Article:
Gedimedu (Inde): Second largest maze of ancient stones found
M T Saju
A 2,000-year-old square labyrinth has been discovered in Gedimedu, a village 16km from Pollachi, by a team of researchers from the Verarajendran Archaeological and Historical Research Centre, Tirupur. The finding attains significance as the site lies on an ancient trade route that runs from Palakkad Gap to Alagankulam on the east coast via Pollachi, Udumalai, Dindigul, Madurai and Thiruthangal.
With a complicated network of paths, labyrinths have been a fertility symbol associated with many cultures. They represent a unique pattern of consciousness and have been used as a meditation tool and a wish-fulfilling symbol since the Neolithic period. "The labyrinth has one pathway which leads inexorably to the goal from the point of entry. One has to walk through the right path to reach the goal. It is believed that the person who walks through the seven routes correctly will fulfil his wishes," said S Ravikumar, who led the team of researchers comprising K Ponnusamy, S Velusamy and S Sathasivam.
In Gedimedu, the square labyrinth measures 56 feet X 56 feet and is the second largest ever found in India. The most important fact, according to Ravikumar, is that its pattern is the same seen on the Greek Pylos tablets. "The inner walking space of this labyrinth varies from 2.6 feet to 3.6 feet. The entrance is towards the east. Its old name is Seven Round Fort. The pattern is the same that we see on the clay tablet from Pylos in Greece, one of the oldest labyrinths in clay," he said.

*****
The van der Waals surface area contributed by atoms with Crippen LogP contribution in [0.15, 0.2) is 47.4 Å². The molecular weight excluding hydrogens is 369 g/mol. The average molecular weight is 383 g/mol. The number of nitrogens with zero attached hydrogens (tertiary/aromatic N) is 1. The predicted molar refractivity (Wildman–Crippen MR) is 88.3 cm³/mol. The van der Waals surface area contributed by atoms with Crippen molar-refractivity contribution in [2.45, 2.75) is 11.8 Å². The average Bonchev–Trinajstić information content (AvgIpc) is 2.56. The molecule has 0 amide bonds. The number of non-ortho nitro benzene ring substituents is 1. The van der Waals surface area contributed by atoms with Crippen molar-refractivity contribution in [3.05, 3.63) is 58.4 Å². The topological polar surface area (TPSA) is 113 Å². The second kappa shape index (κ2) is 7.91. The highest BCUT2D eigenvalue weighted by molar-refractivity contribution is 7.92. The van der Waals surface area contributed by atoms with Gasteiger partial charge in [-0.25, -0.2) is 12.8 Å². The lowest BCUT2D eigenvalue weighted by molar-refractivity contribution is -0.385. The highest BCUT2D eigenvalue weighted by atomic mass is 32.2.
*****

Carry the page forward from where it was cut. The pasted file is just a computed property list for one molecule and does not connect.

Reverse of a clay tablet from Pylos with a labyrinth motif
Some of the labyrinths were discovered during the Neolithic period, namely Luzzanas (2,500 BC) in the island of Sardinia. The Syrian labyrinths drawn on potsherds during 1,000 BC and many others found in Scandinavian islands can be traced to the Megalithic period. A circular labyrinth discovered during the 6th century AD (post-megalithic period) in the caves of Andhra Pradesh are of great significance. "Labyrinths were seen in the Hoysala period (1,006 to 1,346 AD) and this can be understood from the Abimanyu's Chakravyuha sculpture in the Halabedu Hoysaleswara temple. The popularity of labyrinth lies in the traditional 'kolams' drawn in front of our houses," said K Ponnusamy, another member in the team. A year ago, archaeologist Sugavana Murugan discovered the largest labyrinth in India in Kambainallur near Dharmapuri district of Tamil Nadu.
The team is planning to conduct more studies linking the labyrinth with the ancient trade route. But there is a problem. "As the locals worship deities after constructing a temple on top of the labyrinth, only 60% of the labyrinth is visible now. We have asked them to remove it and clean the surroundings," said Ravikumar. "This place lies on an ancient trade route. Terracotta lamps and semi-precious stones were found from the nearby places. Megalithic period structures like cist burials, cairn circles and hero stones were also found here. The Roman coins obtained from this region belong to the 1st century AD. We are now looking at the possibility of a detailed study of the labyrinth," he said.